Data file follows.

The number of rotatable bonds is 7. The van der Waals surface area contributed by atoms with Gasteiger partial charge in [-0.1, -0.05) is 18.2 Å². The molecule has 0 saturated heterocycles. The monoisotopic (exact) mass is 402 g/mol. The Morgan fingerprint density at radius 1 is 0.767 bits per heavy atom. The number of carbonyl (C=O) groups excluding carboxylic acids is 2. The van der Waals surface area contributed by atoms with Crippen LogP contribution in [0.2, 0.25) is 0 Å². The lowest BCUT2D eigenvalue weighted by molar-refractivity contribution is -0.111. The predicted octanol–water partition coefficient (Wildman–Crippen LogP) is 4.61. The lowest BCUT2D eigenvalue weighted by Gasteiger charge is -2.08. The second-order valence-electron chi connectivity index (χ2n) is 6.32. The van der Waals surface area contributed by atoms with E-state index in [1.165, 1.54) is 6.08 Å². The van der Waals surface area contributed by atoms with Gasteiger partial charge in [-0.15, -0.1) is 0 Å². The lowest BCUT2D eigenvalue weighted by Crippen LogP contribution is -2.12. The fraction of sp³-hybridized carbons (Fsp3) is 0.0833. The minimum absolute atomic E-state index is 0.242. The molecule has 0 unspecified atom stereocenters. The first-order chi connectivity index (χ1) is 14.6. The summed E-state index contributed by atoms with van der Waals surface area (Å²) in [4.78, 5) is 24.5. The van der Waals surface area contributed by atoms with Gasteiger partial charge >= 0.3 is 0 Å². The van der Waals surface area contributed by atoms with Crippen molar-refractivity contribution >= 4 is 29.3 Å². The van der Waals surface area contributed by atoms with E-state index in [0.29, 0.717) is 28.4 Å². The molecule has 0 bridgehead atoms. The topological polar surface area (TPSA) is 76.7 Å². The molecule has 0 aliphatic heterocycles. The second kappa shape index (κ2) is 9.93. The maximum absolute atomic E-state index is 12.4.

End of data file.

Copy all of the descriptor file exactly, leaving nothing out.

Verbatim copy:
The number of rotatable bonds is 7. The van der Waals surface area contributed by atoms with Gasteiger partial charge in [-0.1, -0.05) is 18.2 Å². The molecule has 0 saturated heterocycles. The monoisotopic (exact) mass is 402 g/mol. The Morgan fingerprint density at radius 1 is 0.767 bits per heavy atom. The number of carbonyl (C=O) groups excluding carboxylic acids is 2. The van der Waals surface area contributed by atoms with Crippen LogP contribution in [0.2, 0.25) is 0 Å². The lowest BCUT2D eigenvalue weighted by molar-refractivity contribution is -0.111. The predicted octanol–water partition coefficient (Wildman–Crippen LogP) is 4.61. The lowest BCUT2D eigenvalue weighted by Gasteiger charge is -2.08. The second-order valence-electron chi connectivity index (χ2n) is 6.32. The van der Waals surface area contributed by atoms with E-state index in [1.165, 1.54) is 6.08 Å². The van der Waals surface area contributed by atoms with Gasteiger partial charge in [-0.15, -0.1) is 0 Å². The lowest BCUT2D eigenvalue weighted by Crippen LogP contribution is -2.12. The fraction of sp³-hybridized carbons (Fsp3) is 0.0833. The minimum absolute atomic E-state index is 0.242. The molecule has 0 unspecified atom stereocenters. The first-order chi connectivity index (χ1) is 14.6. The summed E-state index contributed by atoms with van der Waals surface area (Å²) in [4.78, 5) is 24.5. The van der Waals surface area contributed by atoms with Gasteiger partial charge >= 0.3 is 0 Å². The van der Waals surface area contributed by atoms with Crippen molar-refractivity contribution >= 4 is 29.3 Å². The van der Waals surface area contributed by atoms with E-state index in [0.29, 0.717) is 28.4 Å². The molecule has 0 bridgehead atoms. The topological polar surface area (TPSA) is 76.7 Å². The molecule has 0 aliphatic heterocycles. The second kappa shape index (κ2) is 9.93. The maximum absolute atomic E-state index is 12.4.